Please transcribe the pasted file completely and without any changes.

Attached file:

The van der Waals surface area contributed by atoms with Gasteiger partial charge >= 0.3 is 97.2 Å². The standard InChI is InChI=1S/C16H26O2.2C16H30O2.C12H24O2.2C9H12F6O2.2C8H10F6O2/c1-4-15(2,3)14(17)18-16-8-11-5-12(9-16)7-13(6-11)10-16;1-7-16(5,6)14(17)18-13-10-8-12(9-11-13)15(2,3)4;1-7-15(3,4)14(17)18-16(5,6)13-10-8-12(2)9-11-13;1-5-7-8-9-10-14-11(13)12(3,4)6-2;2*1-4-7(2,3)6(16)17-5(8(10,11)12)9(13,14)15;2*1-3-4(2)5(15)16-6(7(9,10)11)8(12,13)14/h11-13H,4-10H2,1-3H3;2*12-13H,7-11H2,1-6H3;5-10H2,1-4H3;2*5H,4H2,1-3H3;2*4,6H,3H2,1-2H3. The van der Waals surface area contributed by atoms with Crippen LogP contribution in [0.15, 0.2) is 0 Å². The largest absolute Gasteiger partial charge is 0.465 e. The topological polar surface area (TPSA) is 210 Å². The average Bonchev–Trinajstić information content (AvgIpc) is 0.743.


The van der Waals surface area contributed by atoms with Gasteiger partial charge >= 0.3 is 97.2 Å². The standard InChI is InChI=1S/C16H26O2.2C16H30O2.C12H24O2.2C9H12F6O2.2C8H10F6O2/c1-4-15(2,3)14(17)18-16-8-11-5-12(9-16)7-13(6-11)10-16;1-7-16(5,6)14(17)18-13-10-8-12(9-11-13)15(2,3)4;1-7-15(3,4)14(17)18-16(5,6)13-10-8-12(2)9-11-13;1-5-7-8-9-10-14-11(13)12(3,4)6-2;2*1-4-7(2,3)6(16)17-5(8(10,11)12)9(13,14)15;2*1-3-4(2)5(15)16-6(7(9,10)11)8(12,13)14/h11-13H,4-10H2,1-3H3;2*12-13H,7-11H2,1-6H3;5-10H2,1-4H3;2*5H,4H2,1-3H3;2*4,6H,3H2,1-2H3. The van der Waals surface area contributed by atoms with Crippen LogP contribution in [0.15, 0.2) is 0 Å². The largest absolute Gasteiger partial charge is 0.465 e. The topological polar surface area (TPSA) is 210 Å². The average Bonchev–Trinajstić information content (AvgIpc) is 0.743.